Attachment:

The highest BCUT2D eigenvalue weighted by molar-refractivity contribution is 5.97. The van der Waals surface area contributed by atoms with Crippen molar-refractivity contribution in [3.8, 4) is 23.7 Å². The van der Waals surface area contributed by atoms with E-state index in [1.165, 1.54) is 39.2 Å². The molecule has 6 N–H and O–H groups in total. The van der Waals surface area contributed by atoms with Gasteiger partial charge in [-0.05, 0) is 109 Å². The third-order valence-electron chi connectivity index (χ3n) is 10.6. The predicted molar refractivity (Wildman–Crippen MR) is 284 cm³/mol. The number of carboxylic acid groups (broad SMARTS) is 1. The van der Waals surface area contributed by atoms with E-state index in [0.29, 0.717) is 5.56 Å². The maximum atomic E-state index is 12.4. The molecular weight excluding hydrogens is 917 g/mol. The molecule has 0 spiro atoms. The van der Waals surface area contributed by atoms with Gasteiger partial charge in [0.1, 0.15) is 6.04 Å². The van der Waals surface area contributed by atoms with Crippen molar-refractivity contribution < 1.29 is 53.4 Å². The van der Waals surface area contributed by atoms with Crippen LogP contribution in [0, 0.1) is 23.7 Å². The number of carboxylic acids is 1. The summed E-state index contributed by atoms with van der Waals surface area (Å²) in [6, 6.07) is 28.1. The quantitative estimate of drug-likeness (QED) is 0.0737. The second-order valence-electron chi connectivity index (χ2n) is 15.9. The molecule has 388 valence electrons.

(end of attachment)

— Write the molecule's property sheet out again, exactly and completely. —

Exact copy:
The highest BCUT2D eigenvalue weighted by molar-refractivity contribution is 5.97. The van der Waals surface area contributed by atoms with Crippen molar-refractivity contribution in [3.8, 4) is 23.7 Å². The van der Waals surface area contributed by atoms with E-state index in [1.165, 1.54) is 39.2 Å². The molecule has 6 N–H and O–H groups in total. The van der Waals surface area contributed by atoms with Gasteiger partial charge in [-0.05, 0) is 109 Å². The third-order valence-electron chi connectivity index (χ3n) is 10.6. The predicted molar refractivity (Wildman–Crippen MR) is 284 cm³/mol. The number of carboxylic acid groups (broad SMARTS) is 1. The van der Waals surface area contributed by atoms with E-state index in [0.29, 0.717) is 5.56 Å². The maximum atomic E-state index is 12.4. The molecular weight excluding hydrogens is 917 g/mol. The molecule has 0 spiro atoms. The van der Waals surface area contributed by atoms with Gasteiger partial charge in [0.1, 0.15) is 6.04 Å². The van der Waals surface area contributed by atoms with Crippen molar-refractivity contribution < 1.29 is 53.4 Å². The van der Waals surface area contributed by atoms with Crippen LogP contribution in [0, 0.1) is 23.7 Å². The number of carboxylic acids is 1. The summed E-state index contributed by atoms with van der Waals surface area (Å²) in [6, 6.07) is 28.1. The quantitative estimate of drug-likeness (QED) is 0.0737. The second-order valence-electron chi connectivity index (χ2n) is 15.9. The molecule has 388 valence electrons.